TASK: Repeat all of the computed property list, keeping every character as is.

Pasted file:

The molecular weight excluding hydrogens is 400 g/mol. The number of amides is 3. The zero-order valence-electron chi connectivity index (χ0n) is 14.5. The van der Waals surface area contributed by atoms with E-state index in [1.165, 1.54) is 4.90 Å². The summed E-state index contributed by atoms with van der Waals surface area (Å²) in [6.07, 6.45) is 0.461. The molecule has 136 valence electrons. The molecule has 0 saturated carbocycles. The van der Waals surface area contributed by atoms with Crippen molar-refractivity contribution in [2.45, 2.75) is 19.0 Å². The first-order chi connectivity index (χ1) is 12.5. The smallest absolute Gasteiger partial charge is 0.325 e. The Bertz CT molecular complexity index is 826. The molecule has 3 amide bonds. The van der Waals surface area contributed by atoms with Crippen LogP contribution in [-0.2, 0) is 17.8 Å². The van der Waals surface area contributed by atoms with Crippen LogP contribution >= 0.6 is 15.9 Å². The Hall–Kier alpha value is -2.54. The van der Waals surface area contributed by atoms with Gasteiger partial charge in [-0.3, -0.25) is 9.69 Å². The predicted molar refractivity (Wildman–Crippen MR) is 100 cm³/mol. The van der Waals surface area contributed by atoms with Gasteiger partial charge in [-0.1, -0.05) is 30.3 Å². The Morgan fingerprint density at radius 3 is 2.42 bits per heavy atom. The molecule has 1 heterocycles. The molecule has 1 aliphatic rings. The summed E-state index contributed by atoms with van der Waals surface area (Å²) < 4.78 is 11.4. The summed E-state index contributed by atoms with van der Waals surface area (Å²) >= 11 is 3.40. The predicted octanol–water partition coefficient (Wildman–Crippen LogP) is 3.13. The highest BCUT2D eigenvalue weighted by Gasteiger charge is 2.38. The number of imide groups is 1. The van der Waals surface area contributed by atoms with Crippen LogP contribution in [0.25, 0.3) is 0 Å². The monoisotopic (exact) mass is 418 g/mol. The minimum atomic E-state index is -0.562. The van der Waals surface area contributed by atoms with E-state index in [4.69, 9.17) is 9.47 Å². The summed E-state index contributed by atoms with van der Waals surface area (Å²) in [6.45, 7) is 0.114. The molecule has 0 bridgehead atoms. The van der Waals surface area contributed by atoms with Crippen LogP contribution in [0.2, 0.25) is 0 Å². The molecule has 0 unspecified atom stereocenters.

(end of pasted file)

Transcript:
The molecular weight excluding hydrogens is 400 g/mol. The number of amides is 3. The zero-order valence-electron chi connectivity index (χ0n) is 14.5. The van der Waals surface area contributed by atoms with E-state index in [1.165, 1.54) is 4.90 Å². The summed E-state index contributed by atoms with van der Waals surface area (Å²) in [6.07, 6.45) is 0.461. The molecule has 136 valence electrons. The molecule has 0 saturated carbocycles. The van der Waals surface area contributed by atoms with Crippen molar-refractivity contribution in [2.45, 2.75) is 19.0 Å². The first-order chi connectivity index (χ1) is 12.5. The smallest absolute Gasteiger partial charge is 0.325 e. The Bertz CT molecular complexity index is 826. The molecule has 3 amide bonds. The van der Waals surface area contributed by atoms with Crippen LogP contribution in [-0.2, 0) is 17.8 Å². The van der Waals surface area contributed by atoms with Crippen LogP contribution >= 0.6 is 15.9 Å². The Hall–Kier alpha value is -2.54. The van der Waals surface area contributed by atoms with Gasteiger partial charge in [-0.3, -0.25) is 9.69 Å². The predicted molar refractivity (Wildman–Crippen MR) is 100 cm³/mol. The van der Waals surface area contributed by atoms with Gasteiger partial charge in [-0.1, -0.05) is 30.3 Å². The Morgan fingerprint density at radius 3 is 2.42 bits per heavy atom. The molecule has 1 heterocycles. The molecule has 1 aliphatic rings. The summed E-state index contributed by atoms with van der Waals surface area (Å²) < 4.78 is 11.4. The summed E-state index contributed by atoms with van der Waals surface area (Å²) >= 11 is 3.40. The predicted octanol–water partition coefficient (Wildman–Crippen LogP) is 3.13. The highest BCUT2D eigenvalue weighted by Gasteiger charge is 2.38. The number of imide groups is 1. The van der Waals surface area contributed by atoms with Crippen LogP contribution in [0.25, 0.3) is 0 Å². The monoisotopic (exact) mass is 418 g/mol. The minimum atomic E-state index is -0.562. The van der Waals surface area contributed by atoms with E-state index in [4.69, 9.17) is 9.47 Å². The summed E-state index contributed by atoms with van der Waals surface area (Å²) in [6.45, 7) is 0.114. The molecule has 0 bridgehead atoms. The van der Waals surface area contributed by atoms with Crippen LogP contribution in [0.2, 0.25) is 0 Å². The molecule has 0 unspecified atom stereocenters.